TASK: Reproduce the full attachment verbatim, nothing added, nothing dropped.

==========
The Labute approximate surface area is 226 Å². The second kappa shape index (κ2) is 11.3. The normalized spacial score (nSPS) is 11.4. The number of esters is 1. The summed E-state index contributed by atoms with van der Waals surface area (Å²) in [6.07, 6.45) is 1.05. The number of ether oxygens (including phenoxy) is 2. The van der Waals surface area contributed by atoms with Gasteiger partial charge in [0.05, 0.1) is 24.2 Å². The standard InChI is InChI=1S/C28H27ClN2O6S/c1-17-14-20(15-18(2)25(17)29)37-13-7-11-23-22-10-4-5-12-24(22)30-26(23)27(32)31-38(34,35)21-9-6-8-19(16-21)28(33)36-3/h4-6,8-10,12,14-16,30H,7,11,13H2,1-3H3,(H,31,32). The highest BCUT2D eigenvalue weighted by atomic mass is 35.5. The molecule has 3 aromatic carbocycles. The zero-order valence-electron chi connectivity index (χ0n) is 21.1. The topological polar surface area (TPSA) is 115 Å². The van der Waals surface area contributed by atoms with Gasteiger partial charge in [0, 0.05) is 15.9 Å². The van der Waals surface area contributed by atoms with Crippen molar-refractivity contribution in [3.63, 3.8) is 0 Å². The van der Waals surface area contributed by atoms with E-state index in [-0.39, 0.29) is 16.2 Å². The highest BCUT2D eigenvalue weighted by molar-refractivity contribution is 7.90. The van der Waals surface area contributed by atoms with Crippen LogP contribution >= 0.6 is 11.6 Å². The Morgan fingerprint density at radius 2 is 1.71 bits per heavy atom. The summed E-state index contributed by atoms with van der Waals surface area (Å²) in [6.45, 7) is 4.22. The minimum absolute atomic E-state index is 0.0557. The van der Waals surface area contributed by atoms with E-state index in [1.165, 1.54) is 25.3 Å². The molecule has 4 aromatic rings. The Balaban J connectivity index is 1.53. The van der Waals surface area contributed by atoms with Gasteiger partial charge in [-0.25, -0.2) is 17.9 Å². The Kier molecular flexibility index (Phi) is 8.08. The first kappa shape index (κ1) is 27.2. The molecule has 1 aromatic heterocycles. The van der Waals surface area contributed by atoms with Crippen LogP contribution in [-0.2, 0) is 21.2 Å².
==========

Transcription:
The Labute approximate surface area is 226 Å². The second kappa shape index (κ2) is 11.3. The normalized spacial score (nSPS) is 11.4. The number of esters is 1. The summed E-state index contributed by atoms with van der Waals surface area (Å²) in [6.07, 6.45) is 1.05. The number of ether oxygens (including phenoxy) is 2. The van der Waals surface area contributed by atoms with Gasteiger partial charge in [0.05, 0.1) is 24.2 Å². The standard InChI is InChI=1S/C28H27ClN2O6S/c1-17-14-20(15-18(2)25(17)29)37-13-7-11-23-22-10-4-5-12-24(22)30-26(23)27(32)31-38(34,35)21-9-6-8-19(16-21)28(33)36-3/h4-6,8-10,12,14-16,30H,7,11,13H2,1-3H3,(H,31,32). The highest BCUT2D eigenvalue weighted by atomic mass is 35.5. The molecule has 3 aromatic carbocycles. The zero-order valence-electron chi connectivity index (χ0n) is 21.1. The topological polar surface area (TPSA) is 115 Å². The van der Waals surface area contributed by atoms with Gasteiger partial charge in [0, 0.05) is 15.9 Å². The van der Waals surface area contributed by atoms with Crippen molar-refractivity contribution in [3.63, 3.8) is 0 Å². The van der Waals surface area contributed by atoms with E-state index in [-0.39, 0.29) is 16.2 Å². The highest BCUT2D eigenvalue weighted by molar-refractivity contribution is 7.90. The van der Waals surface area contributed by atoms with Crippen LogP contribution >= 0.6 is 11.6 Å². The Morgan fingerprint density at radius 2 is 1.71 bits per heavy atom. The summed E-state index contributed by atoms with van der Waals surface area (Å²) in [6.45, 7) is 4.22. The minimum absolute atomic E-state index is 0.0557. The van der Waals surface area contributed by atoms with E-state index in [1.165, 1.54) is 25.3 Å². The molecule has 4 aromatic rings. The Balaban J connectivity index is 1.53. The van der Waals surface area contributed by atoms with Gasteiger partial charge in [-0.25, -0.2) is 17.9 Å². The Kier molecular flexibility index (Phi) is 8.08. The first kappa shape index (κ1) is 27.2. The molecule has 1 aromatic heterocycles. The van der Waals surface area contributed by atoms with Crippen LogP contribution in [-0.2, 0) is 21.2 Å².